The Government frequently enters into pretrial agreements with accused servicemembers. These agreements benefit an accused because they usually limit the possible sentence and may reduce the number of charges the accused faces. They benefit the Government because they provide certainty in the outcome and require substantially less resources than a contested trial. When an accused faces a number of charges and agrees to plead guilty to only some of them, the ordinary bargain is for the Government to withdraw and dismiss the specifications to which an accused does not intend to plead guilty. The dismissal is initially “without prejudice,” meaning that these charges can be brought against the accused again if the guilty proceeding is not completed, or a finding is overturned on appeal. Once appeals are complete, the dismissal ripens into “with prejudice,” meaning the accused cannot be charged with those offenses in the future. The standard pretrial agreements also allow an accused to withdraw from the agreement for any reason before the military judge accepts his pleas. After the pleas are accepted, the accused can still withdraw from the pretrial agreement when he has good cause as long as it is before a sentence is announced.
The Army Court of Criminal Appeals is dealing with a case where the bargain struck differed from the standard agreement, and may result in an accused gaining an unexpected benefit. In December 2020, the Army charged a private with one specification of sexual assault, one specification of abusive sexual contact, and one specification of false official statement. Eventually, the Government and the accused agreed to a pretrial agreement. The private would plead guilty to the specification of abusive sexual contact and, in exchange, the accused’s sentence would be limited. Additionally, the Government would not introduce any evidence on the sexual assault or false official statement specifications, resulting in a finding of not guilty to those two specifications. So, instead of withdrawing and dismissing the two specifications to which the private was not pleading guilty, the Government agreed to allow him to be found not guilty of those offenses. In June 2021, the guilty plea proceeding was conducted and the private pled guilty to the specification of abusive sexual contact and not guilty to the other two specifications. The Government put forward no evidence on those two specifications and the military judge found the private guilty of one specification of abusive sexual contact and not guilty of one specification of sexual assault and one specification of false official statement.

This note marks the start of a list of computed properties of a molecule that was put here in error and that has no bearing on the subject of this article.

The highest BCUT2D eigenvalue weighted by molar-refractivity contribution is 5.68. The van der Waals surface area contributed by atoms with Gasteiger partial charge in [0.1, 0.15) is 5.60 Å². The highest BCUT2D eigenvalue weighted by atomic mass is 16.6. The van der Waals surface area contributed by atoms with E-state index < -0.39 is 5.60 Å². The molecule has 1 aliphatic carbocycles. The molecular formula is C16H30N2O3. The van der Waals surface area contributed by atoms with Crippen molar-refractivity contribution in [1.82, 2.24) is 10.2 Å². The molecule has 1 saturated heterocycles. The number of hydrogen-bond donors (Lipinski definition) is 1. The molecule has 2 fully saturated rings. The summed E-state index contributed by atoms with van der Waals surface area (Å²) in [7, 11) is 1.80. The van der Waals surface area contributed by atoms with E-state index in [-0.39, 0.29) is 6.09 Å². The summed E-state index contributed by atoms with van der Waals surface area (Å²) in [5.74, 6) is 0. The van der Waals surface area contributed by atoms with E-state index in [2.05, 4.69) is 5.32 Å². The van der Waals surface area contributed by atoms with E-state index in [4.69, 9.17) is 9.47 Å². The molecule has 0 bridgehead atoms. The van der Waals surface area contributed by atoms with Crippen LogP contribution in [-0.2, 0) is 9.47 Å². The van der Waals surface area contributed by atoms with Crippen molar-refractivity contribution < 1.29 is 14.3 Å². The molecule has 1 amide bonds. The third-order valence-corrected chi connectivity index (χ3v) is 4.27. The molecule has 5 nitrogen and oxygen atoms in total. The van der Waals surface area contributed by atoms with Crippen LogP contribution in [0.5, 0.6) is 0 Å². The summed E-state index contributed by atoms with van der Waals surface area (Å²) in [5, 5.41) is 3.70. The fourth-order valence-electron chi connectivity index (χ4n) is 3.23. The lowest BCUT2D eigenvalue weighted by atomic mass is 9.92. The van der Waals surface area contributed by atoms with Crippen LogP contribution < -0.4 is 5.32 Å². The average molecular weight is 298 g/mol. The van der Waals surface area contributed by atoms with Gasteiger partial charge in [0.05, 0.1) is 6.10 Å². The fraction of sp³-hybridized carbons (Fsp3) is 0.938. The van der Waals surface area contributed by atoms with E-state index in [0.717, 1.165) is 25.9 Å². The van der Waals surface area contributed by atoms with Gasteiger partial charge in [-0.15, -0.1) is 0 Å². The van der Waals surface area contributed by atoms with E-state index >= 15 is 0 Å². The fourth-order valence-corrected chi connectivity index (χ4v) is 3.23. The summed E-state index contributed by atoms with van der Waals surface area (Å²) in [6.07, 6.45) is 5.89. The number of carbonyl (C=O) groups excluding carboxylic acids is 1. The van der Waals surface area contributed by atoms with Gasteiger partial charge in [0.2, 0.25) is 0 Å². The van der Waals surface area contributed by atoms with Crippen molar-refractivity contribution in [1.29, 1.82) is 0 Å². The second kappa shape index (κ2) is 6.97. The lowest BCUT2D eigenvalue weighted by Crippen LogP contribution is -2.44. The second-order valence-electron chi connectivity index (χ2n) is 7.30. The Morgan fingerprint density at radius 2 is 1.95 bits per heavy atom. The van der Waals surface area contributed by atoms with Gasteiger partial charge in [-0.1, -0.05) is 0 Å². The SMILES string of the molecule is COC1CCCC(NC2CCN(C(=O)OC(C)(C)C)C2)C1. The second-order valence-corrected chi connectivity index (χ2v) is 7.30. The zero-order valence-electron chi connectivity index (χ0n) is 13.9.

After the pleas were accepted and the findings entered, but before the sentencing proceedings began, the private asked to withdraw from his pretrial agreement. The military judge found that he had good cause to withdraw from the agreement and allowed him to withdraw his guilty plea. The Government would have to try him on the abusive sexual contact specification at a contested trial. However, the military judge found that the Government could not try the private on the sexual assault or false official statement specifications because findings of not guilty had already been entered. When a person is found not guilty of an offense, constitutional jeopardy attaches and they cannot be tried again for the same offense. The Government has appealed this ruling to the Army Court of Criminal Appeals through an Article 62 appeal, which allows the Government to appeal a ruling that terminates the proceedings with respect to a charge or specification. They have also filed a writ of mandamus to the Army appellate court, asking for the Court to order the military judge to rescind his findings of not guilty to those two specifications and allow the Government to go forward on them at trial.
The Government argues that when an accused withdraws from a pretrial agreement, he should be placed back in the same status as he was before trial. In this case, that would mean placing him back before he was found not guilty of the two specifications and allowing him to be tried for all of the original specifications. The private has not yet answered the Government’s filings, but the Army Court of Criminal Appeals will have to decide whether the private can keep the unexpected benefit of not guilty findings and a bar on prosecution for two of the three offenses with which he was charged.
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